On a national level, an extension of the Veterans Choice Program -- a new, temporary benefit that allows eligible Veterans to receive health care in their communities rather than waiting for a VA appointment or traveling to a VA facility -- has resulted in budget cuts to VA benefits, as a tradeoff. While the merits of proposed tradeoff is certainly debatable, many veteran groups, especially the older VA groups, such as American Legion and Vietnam Veterans of America, have been critical of the proposed cuts because it adversely impacts the older veterans the most.

On a local level, the following initiatives have been introduced to the NYC Council:

1. Int. 1259-2016 to Add Veteran and Military Status to the NYC Human Rights Law.

2. Int. 1304-2016 to Implement the Alternative (School Tax) Exemption for Veterans.

3. Res. 1196-2016 to Support Complete Passage of “Fairness for Veterans Act” Provisions.

4. Int. 1303-2016 to Provide Appropriate Protections for Veteran Street Vendors in “Street Vending Modernization Act.”


Looking ahead, next month’s calendar offers a chock-full of interesting events, including:

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Motion Debate: Has “Political Correctness” gone too far?

his is an invitation to attend and watch a live Motion Debate as an audience. This event is in collaboration with, as part of the monthly debate series. It's free to attend and complimentary beverages will be offered. Click here to complete the registration at an external website.

This month's Motion: Has “Political Correctness” gone too far?

Michael and John will team up against Katherine and Christine in debating for and against the Motion, respectively.

PC is commonly defined as "the avoidance, often considered as taken to extremes, of forms of expression or action that are perceived to exclude, marginalize, or insult groups of people who are socially disadvantaged or discriminated against."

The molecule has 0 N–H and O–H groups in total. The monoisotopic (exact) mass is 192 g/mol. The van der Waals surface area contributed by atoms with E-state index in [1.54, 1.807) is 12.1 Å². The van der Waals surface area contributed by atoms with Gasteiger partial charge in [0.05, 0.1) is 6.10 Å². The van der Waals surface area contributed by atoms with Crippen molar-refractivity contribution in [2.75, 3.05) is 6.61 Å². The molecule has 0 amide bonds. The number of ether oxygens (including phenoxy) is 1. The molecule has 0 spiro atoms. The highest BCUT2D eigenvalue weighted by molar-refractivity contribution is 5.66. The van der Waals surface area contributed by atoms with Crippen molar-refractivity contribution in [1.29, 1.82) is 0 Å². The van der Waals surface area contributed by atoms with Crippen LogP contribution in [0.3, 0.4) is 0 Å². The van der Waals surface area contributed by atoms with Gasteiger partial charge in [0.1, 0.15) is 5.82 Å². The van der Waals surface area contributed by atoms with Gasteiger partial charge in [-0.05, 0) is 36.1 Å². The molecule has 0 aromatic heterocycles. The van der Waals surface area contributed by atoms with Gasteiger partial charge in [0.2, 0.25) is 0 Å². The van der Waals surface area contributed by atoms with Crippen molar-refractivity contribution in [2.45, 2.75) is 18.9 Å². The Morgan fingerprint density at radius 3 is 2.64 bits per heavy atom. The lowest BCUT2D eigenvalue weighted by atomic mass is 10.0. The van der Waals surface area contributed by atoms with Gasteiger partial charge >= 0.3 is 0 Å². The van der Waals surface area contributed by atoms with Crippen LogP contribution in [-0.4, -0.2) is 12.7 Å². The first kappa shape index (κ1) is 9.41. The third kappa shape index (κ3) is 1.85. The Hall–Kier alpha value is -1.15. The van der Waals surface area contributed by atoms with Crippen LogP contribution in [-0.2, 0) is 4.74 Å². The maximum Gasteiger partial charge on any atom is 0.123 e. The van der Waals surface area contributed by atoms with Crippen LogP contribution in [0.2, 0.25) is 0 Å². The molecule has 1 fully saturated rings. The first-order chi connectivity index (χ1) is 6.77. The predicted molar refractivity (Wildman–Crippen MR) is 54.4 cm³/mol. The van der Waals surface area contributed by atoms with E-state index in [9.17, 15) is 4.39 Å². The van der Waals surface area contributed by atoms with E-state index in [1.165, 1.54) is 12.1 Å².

Has the PC culture gone "too far" -- in other words, is PC more harmful than helpful to society?

What do you think? Join us for another exciting monthly installation of the Motion Debate!


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The Rise of Nationalism (and Populism) -- Part One: Europe

This is a multi-part discussion series examining the ostensibly-sudden rise of nationalism in different parts of the world, including the U.S.

For Part One, we'll explore the current political and socio-economic climate in Europe, including the following:

• "Nationalism" as a political ideology, giving rise to "Ethno-Nationalism" and "religious-based" nationalism.

• The emergence of the "Identitarian movement."

• Influences and precedents from Brexit and Grexit.

• Trends and patterns from key elections in the Netherlands, Austria, France, and Germany.

• Backlash from the refugee crisis, sudden demographic changes, and the recent terrorist attacks.

• When and how "Populism" spills over into "Nationalism."

• When and how "Populism" can trigger to economic and military isolationism.


** For Parts Two to Four, we'll examine Nationalism in other parts of the world, including in East Asia, India, Russia, Turkey, Latin America, and the U.S.

*** This discussion series will segue into an upcoming discussion on the historical roots of modern "nationalism," stemming out of the Treaty of Versailles and the prelude to World War Two.


Here's a soundtrack for this discussion:

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Solutions for Political Dysfunction & Polarization by Columbia Prof. Nemerovski

A partial video footage captured at Columbia SIPA.

Professor Steven H. Nemerovski of Columbia University's School of International and Public Affairs (SIPA) speaks at a panel discussion hosted by the NYC Political Forum. The topics include: 1) a discussion of political third party; 2) sensible reforms; 3) and how citizens can get engaged.

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Solutions for Political Dysfunction & Polarization: by Columbia Prof. Nemerovski

Columbia Professor Steven Nemerovski will discuss his two-volume book, "“Third Party” -- Volume One: "Starting In The Middle” and Volume Two: "Strange Bedfellows.”

Additionally, Prof. Nemerovski will discuss more about "None Of The Above," an initiative to confront and develop solutions for political dysfunction and polarization.



Part One: intro by Prof. Nemerovski
Part Two: one-on-one interview lead by Thomas
Part Three: Q&A from the audience

Columbia SIPA students will be joining this event.

Discussion topics may include the following:

• Myths and common misconceptions about third parties.

• A viability of a third party in the upcoming election cycles.

• Partisan dilemmas, pitfalls, and strategic challenges for both sides of the isle.

• Historic factors giving rise to the current partisan gridlock.

• What are the sensible reforms for either or both parties?